Recipe for Upgrading MT
installation | 10 June 2007 |
After years of doing it donkey-style, I finally figured the easiest and fastest way to upgrade MovableType. I was moving from Version 3.33 to 3.35, so all references are to that. Here’s my very own Martha Stewart style upgrade recipe …
Preparation Time: 5-10 minutes; Cooking time: 5 minutes, or depends on you. Serves as many as you like.
A download of the latest MT version to which you want to upgrade.
A good zipping/compressing utility, one that creates tarballs (.tar) and gzip (.gz) files. You’re going to need a .tar.gz file. I’m sure this works just as well with a .zip file; I’ve just never tried it. I recommend 7-zip — fast, creates much smaller files, does both .tar and .gz, and, of course, free.
The usual utensils — computer, hard disk, mouse, keyboard, live internet connection.
Download the tarball — the .tar.gz file from SixApart.
Unpack it on your local drive (use what you like, I just use 7-zip throughout). It will create a folder called MT-n.nn-ll where n.nn is the version number (like 3.35), and ll is the language code (en for English).
Rename this folder to mt (lower case), if mt is the name of the folder that contains your installation. If you’ve installed mt to the cgi-bin, then rename this folder to cgi-bin. This is important: remember to organize things so that you have a folder called mt and all the other folders and files of the installation below that.
Rename any files you’ve customized or edited in that the newly-renamed mt or cgi-bin folder that you’ve customized or edited. Specifically, these could be any standard files or, more likely, the default search templates. Rename them to anything you like, or they’ll over write your existing files.
Example: if you have a customized version of default.tmpl (the default search template in the
search_templatesfolder), then, in the newly downloaded-unpacked-renamed folder (created as above), you need to rename default.tmpl to something like default-335-tmpl, so that it doesn’t over-write your custom version. Do this for all your customized files.
Zip it up. Pack up the new installation set that you have on your local drive (the one with the renamed folder and files) to create a .tar.gz file. I recommend you use the free utility 7-zip. If you are using 7-zip, see below for instructions on how to make this .tar.gz file.
Upload the newly baked .tar.gz file to a folder immediately above the mt installation on your server. If your mt is installed to
/public_html/mt, then put the .tar.gz into
Unpack on the server. From your CPanel, go to File Manager. Go into your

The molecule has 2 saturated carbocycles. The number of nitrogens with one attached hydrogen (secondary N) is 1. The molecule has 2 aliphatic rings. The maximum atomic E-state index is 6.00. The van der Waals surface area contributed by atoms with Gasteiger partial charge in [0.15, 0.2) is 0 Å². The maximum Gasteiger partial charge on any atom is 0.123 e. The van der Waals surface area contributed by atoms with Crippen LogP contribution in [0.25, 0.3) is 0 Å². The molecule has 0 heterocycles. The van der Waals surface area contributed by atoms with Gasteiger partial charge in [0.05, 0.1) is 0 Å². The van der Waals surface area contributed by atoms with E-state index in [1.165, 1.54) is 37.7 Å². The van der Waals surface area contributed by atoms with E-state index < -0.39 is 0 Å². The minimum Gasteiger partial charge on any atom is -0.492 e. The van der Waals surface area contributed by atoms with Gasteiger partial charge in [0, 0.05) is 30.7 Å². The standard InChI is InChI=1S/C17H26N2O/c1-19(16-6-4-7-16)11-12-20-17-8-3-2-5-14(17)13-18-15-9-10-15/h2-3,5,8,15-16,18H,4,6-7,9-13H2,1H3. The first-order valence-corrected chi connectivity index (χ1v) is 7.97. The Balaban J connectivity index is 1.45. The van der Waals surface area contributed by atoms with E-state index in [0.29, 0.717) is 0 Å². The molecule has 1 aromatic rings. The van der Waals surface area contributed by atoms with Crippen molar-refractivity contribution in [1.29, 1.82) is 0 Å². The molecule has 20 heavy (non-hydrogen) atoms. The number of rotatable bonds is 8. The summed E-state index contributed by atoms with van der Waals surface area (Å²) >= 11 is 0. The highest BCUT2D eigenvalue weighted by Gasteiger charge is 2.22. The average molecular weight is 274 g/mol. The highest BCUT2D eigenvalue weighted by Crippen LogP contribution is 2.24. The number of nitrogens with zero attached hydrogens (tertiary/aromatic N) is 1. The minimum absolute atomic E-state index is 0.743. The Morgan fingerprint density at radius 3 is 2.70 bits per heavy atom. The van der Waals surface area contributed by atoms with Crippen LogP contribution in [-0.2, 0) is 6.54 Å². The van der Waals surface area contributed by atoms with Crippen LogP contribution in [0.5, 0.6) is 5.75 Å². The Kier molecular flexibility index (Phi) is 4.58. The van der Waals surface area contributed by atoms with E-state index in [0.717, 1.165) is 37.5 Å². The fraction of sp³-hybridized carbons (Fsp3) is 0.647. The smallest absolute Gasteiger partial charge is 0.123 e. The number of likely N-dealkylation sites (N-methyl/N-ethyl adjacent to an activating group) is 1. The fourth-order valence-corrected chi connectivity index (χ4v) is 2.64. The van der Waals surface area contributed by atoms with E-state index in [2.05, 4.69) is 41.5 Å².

public_htmldirectory. Click on the uploaded .tar.gz file. In the top right corner, you will see an option for extracting the contents. Click that. Another window opens, showing the extraction from the .tar.gz. If you’ve followed instruction, your new files will go straight into your old mt installation, over-writing any existing files.
That’s it, you’re done! Now just go to your mt login page and the upgrade process begins.
Serve hot with a scoop of relief.
I find this a whole lot simpler than trying to FTP a 10MB installation, which is the size of the extracted mt installation. On an erratic connection, this can take hours. The other alternative, viz., uploading the factory-shipped .tar.gz to your server, extracting it, and then copying over individual files and folders is equally cumbersome.
The beauty of this is that this doesn’t delete any files. So if you’ve got other plugins, etc., already installed, they’ll all remain intact.
The topping. Creating a .tar.gz file with 7-zip
The reason I use 7-zip is that it gives me the option of doing the .tar.gz in one place. There are others that do this too (WinRAR didn’t, last I checked; you had to use it with a separate utility like WinGZ), but this one’s free and fast and creates significantly smaller archives.
It will generate a file called mt.tar.
Now right-click mt.tar and again select 7-zip and add to archive. This time select .gzip as your format option.
It generates the mt.tar.gz file.
Basically, you’ve zipped twice, once to .tar and then to .tar.gz. You’ll notice that the 10mb installation is now down to about 2.3 MB, much easier to deal with.
Hope this helps. Bon apetit!
A copy of this is on the SixApart community forum.